Educational articles on framing and matting

Are you interested in the history of picture frame? Or perhaps you need some tips for choosing the perfect frame for your art work? What are the main rules of framing the photo?
We are pleased to inform you that we have started publishing educational articles on framing and matting. Take a look at our Picture Framing Articles page.
Every month we will add articles with interesting facts about framing, as well as sharing tips to mount your artwork. Let us introduce our first article – Why a picture frame?

Why a picture frame?

A frame for a picture is like a beautiful dress for a woman. It serves to emphasize the important details, hide the disadvantages, and create a complete, perfect image. Many private owners and art galleries exhibit their paintings without frames, but this is a huge mistake. An unframed picture looks far less impressive than it could because the painting itself is rarely self-sufficient and lacks a complete form. In most cases the right framing is necessary to complete the image…

New Celebration frames in ImageFramer

Celebration FramesWe’ve added about 60 new celebration frame designs. They can be found in “Holiday and Celebrations” Collection, in “Celebration” Set.

They are part of the Standard frames and are available for free to all the customers.

To see the list of all the frames in this set, take a look at our “Celebration Frames” page.

ImageFramer should alert you about the additions in the library when it launches, if you have the options enabled. If not, you can force to check it manually from the ImageFramer menu.

Enjoy the new designs!


Framed cupcakes

Aspect ratio locking in ImageFramer 3.4

Latest ImageFramer update brings time-saving improvements to some workflows and some user-interface changes.

Perhaps the most visible change is that “Watermarks” were renamed to “Overlays”. The origin of the name “watermark” was in the initial intended use for these layers — adding copyright signs or artist names on the framed images. Over time, though, we’ve found that the name was confusing because “watermarks” have a more specific meaning, so we decided that “overlays” is a clearer name for these special layers.

Another addition to the interface is the lock button on the right side of the bottom bar, near the aspect ratio button.

Lock Button

One of the repeating support questions that we receive is people taking an image that is, for example, in a 3:2 aspect ratio (think of a 6″ by 4″ photograph), then adding a frame on the outside and then expecting the framed result to also be in a 3:2 ratio for printing.

Of course, adding an outside frame makes the result more square, closer to 1:1 aspect ratio. The solution to getting output in a specific aspect ratio is to crop the image layer in such a way that the result becomes in the desired ratio. ImageFramer already provided some help with this by displaying the current aspect ratio. But manual cropping is too time-consuming, hard to get exact and needs to be repeated after every change to the frame size, which is annoying.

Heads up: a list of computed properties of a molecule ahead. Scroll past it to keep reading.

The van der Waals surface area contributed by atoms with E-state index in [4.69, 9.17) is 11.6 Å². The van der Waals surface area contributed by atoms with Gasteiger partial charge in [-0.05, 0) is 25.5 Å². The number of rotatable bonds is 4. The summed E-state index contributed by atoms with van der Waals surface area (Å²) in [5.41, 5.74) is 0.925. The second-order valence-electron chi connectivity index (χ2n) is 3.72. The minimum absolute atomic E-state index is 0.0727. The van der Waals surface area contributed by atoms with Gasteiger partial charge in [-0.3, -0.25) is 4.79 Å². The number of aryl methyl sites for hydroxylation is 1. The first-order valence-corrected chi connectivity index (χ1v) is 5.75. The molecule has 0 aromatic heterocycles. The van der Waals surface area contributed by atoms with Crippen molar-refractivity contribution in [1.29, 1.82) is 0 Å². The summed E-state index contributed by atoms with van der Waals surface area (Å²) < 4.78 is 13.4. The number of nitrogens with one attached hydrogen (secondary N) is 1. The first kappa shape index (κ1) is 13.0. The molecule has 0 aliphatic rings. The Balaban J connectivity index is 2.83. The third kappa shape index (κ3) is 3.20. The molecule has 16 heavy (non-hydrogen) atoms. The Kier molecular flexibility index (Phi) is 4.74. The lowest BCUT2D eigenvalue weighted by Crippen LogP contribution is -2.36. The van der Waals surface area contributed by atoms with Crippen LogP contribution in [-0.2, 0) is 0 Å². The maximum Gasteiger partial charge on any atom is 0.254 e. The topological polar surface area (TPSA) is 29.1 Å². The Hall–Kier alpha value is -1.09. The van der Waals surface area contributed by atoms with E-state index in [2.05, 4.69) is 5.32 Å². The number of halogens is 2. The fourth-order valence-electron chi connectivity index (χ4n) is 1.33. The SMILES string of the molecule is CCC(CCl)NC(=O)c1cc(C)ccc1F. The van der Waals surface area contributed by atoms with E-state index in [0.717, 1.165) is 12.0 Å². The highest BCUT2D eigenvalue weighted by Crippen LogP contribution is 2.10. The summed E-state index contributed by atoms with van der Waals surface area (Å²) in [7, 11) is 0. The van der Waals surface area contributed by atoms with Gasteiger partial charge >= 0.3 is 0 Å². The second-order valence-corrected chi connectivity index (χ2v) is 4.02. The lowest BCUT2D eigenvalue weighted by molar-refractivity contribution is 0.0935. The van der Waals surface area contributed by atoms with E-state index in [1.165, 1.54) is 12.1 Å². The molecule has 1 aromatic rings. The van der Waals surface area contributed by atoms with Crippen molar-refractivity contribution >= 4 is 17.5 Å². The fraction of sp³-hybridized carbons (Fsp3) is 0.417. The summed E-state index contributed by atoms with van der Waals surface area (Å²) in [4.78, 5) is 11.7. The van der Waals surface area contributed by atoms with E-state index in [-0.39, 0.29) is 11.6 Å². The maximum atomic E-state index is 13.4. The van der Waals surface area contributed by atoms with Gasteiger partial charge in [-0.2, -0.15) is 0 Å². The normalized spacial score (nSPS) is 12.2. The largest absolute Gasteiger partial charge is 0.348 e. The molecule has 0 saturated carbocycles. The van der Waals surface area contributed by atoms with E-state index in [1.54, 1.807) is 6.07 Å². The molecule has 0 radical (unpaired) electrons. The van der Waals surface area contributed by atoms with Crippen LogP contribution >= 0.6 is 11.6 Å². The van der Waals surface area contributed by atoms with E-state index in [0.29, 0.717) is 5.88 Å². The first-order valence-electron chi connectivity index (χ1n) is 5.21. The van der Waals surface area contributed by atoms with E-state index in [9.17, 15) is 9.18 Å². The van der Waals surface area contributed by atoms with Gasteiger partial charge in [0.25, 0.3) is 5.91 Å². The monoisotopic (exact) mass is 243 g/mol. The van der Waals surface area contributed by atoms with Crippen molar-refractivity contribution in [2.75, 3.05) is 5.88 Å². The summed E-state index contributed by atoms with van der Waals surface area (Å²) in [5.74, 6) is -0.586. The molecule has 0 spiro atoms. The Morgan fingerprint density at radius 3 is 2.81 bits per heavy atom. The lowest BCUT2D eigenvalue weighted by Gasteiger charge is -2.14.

Luckily, computers are quick at math, if you teach them how. So that’s what we did. We programmed an algorithm for ImageFramer to automatically crop the image to get desired final aspect ratio. The “lock” button enabled this behaviour. When the lock is locked, ImageFramer will apply the minimal crop that will keep the framed result in the target aspect ratio.

But what is this target? That’s where the two-arrows button comes into play.

Aspect ratio drop down

Without a lock, it behaves as previously, as a hint to the aspect ratio value that’s displayed to its right. With the lock, though, it selects the aspect ratio that ImageFramer will keep locked. You can use any of the presets, select the new option “Same as Image” that will keep the output in the same aspect ratio as the input image (before cropping), and the top options, “Automatic”, will lock to the current aspect ratio, which can be handy sometimes.

So ImageFramer will crop the image but by default it will crop to the center of the image. What if you want to change which part of the cropped image to show. With ImageFramer 3.4, cropped images can now be repositioned when dragged with the mouse.

This will automatically adjust the crop parameters for the image layer. This works not only when the lock is enabled but also when you crop manually. But when the lock is enabled, the automatic cropping will keep the visible portion of the image the same, instead of cropping to original center of the image.

Watch this short video to see it in action (full-screen viewing recommended):

Hoarfrost photo with a little ImageFramer touch

This morning’s beautiful hoarfrost needed just a little touchup from ImageFramer to add some more of the frosty mood.

The frame is called Chaos (can be found in Artistic collection, Oval set). It’s a monochrome frame that was colourized to a purplish colour and made half transparent to make it blend better with the rest of the photo.

Speaking of ImageFramer, a new update is in the works with some nice improvements to workflow and some new frames as well. Stay tuned.


Have a warm day, everyone!

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